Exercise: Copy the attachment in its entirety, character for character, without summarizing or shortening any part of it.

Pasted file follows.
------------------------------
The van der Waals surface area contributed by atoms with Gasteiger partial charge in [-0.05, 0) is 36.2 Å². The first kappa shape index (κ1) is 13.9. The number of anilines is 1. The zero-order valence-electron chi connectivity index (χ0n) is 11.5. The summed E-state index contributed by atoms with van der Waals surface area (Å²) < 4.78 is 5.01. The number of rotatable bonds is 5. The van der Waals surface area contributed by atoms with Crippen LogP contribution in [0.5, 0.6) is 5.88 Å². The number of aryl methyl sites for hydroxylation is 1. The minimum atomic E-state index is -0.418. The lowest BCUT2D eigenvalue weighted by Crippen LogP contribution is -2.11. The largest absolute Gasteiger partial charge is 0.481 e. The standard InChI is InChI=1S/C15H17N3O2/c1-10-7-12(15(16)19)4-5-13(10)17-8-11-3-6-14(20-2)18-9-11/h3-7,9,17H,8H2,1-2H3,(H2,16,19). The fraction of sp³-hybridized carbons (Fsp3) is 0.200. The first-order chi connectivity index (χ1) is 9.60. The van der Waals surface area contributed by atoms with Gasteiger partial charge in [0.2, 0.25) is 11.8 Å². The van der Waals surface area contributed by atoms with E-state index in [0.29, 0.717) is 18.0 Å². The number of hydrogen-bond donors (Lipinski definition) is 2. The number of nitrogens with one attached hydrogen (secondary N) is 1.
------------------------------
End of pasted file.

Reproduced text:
The van der Waals surface area contributed by atoms with Gasteiger partial charge in [-0.05, 0) is 36.2 Å². The first kappa shape index (κ1) is 13.9. The number of anilines is 1. The zero-order valence-electron chi connectivity index (χ0n) is 11.5. The summed E-state index contributed by atoms with van der Waals surface area (Å²) < 4.78 is 5.01. The number of rotatable bonds is 5. The van der Waals surface area contributed by atoms with Crippen LogP contribution in [0.5, 0.6) is 5.88 Å². The number of aryl methyl sites for hydroxylation is 1. The minimum atomic E-state index is -0.418. The lowest BCUT2D eigenvalue weighted by Crippen LogP contribution is -2.11. The largest absolute Gasteiger partial charge is 0.481 e. The standard InChI is InChI=1S/C15H17N3O2/c1-10-7-12(15(16)19)4-5-13(10)17-8-11-3-6-14(20-2)18-9-11/h3-7,9,17H,8H2,1-2H3,(H2,16,19). The fraction of sp³-hybridized carbons (Fsp3) is 0.200. The first-order chi connectivity index (χ1) is 9.60. The van der Waals surface area contributed by atoms with Gasteiger partial charge in [0.2, 0.25) is 11.8 Å². The van der Waals surface area contributed by atoms with E-state index in [0.29, 0.717) is 18.0 Å². The number of hydrogen-bond donors (Lipinski definition) is 2. The number of nitrogens with one attached hydrogen (secondary N) is 1.